ALAN FRASZ
Vice President And Principal Owner
Dovetail Solar And Wind
• Get training! In a tough job market, those that have training in solar energy installation will get the jobs. On the job training is becoming much less common that it used to be in the solar installation industry.
• Ohio is a great place to get training in solar technologies. Community colleges across the state are offering training for solar technicians and solar installers. The University of Toledo, with its Wright Center for Photovoltaics Innovation and Commercialization, is one of the top schools.
• The price of electricity generated from solar power is dropping very quickly. Look to price drops in solar power to be a factor driving growth.
Ohio has more government and private support for the solar industry than anywhere else in the Midwest, and Dovetail Solar and Wind has been one of its pioneering solar energy businesses. The company specializes in solar and wind electric systems, building integrated photovoltaic arrays, and solar thermal hot water systems.

Alan Frasz is Vice President and a principal owner of Dovetail Solar and Wind. Despite recent cutbacks by the Ohio state government in renewable energy investment, Alan's company is expanding at a quick pace, including plans to hire 10 to 15 more employees in the coming year. Alan has seen a 40 percent drop in the price of solar technologies in the last year, as prices continue to become more competitive with petrochemical generated energy. Although it has not expanded as quickly as he would hope, Alan expects thin film solar to be the future of solar.
JULIAN BOGGS
Program Associate
Environmental Ohio
• Since 2001, The University of Toledo has been home to a clean and alternative energy incubator that has become known for advancing solar technology. University of Toledo is a great place to study solar tech.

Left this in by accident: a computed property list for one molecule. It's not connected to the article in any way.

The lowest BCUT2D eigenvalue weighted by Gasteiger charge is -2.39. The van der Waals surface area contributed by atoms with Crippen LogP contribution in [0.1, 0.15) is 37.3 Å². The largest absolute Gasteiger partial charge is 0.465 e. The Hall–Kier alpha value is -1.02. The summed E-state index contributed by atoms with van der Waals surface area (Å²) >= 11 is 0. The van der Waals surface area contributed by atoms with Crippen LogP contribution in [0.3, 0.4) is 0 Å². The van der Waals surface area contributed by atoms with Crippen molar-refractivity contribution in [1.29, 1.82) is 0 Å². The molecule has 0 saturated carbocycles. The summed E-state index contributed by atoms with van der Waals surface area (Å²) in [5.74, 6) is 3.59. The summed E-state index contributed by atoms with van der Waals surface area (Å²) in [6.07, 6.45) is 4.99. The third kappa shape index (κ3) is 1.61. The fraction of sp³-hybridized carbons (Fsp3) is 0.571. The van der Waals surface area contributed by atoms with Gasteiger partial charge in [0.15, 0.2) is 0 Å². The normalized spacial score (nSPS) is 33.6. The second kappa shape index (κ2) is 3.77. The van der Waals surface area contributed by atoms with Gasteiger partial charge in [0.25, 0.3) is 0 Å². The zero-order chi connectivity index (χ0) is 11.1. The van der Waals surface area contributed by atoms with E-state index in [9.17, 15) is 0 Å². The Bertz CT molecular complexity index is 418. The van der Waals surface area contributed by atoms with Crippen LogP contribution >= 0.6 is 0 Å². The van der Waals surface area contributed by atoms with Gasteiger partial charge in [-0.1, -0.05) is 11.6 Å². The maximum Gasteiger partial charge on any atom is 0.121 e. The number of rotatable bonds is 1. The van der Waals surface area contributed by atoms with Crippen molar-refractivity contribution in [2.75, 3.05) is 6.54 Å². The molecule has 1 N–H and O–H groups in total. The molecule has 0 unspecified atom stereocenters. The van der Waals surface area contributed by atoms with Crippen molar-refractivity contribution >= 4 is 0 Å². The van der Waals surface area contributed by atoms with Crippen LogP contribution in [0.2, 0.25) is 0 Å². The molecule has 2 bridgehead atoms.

• Oberlin College is a great school for students that want to be trained in environmental activism and community organizing.
• Columbus Mayor Michael B. Coleman has worked to bring electric vehicle manufacturing jobs to Ohio. Look to electric vehicle manufacturing as a growth industry in Ohio.
Environment Ohio is a key member of the Ohio green community, with success in recent years bringing advances to the green economy, such as their work on passage of the 2008 Ohio renewable energy standard. This policy dictates that 12.5 percent of the state's electricity must come from clean sources of electricity like wind and solar by 2025. In addition, Ohio will reduce cumulative energy consumption by 22 percent.

Julian Boggs is a Program Associate at Environment Ohio, where he and other dedicated environmentalists work to protect Ohio's air, water, and open spaces. As part of their mission, Environment Ohio strives to build support for renewable energy solutions. Julian says Ohio's strong public support of clean energy standards will require green energy training for the workforce.

The state is already seeing the first benefits of green investment with CODA, a California based electric car battery manufacturer, announcing plans to build an automotive-grade lithium-ion battery systems plant in Ohio. With the leadership of local and national politicians, an experienced heavy manufacturing base, and a strong need to create new jobs, Ohio is a good place to look for future growth in the green business sector.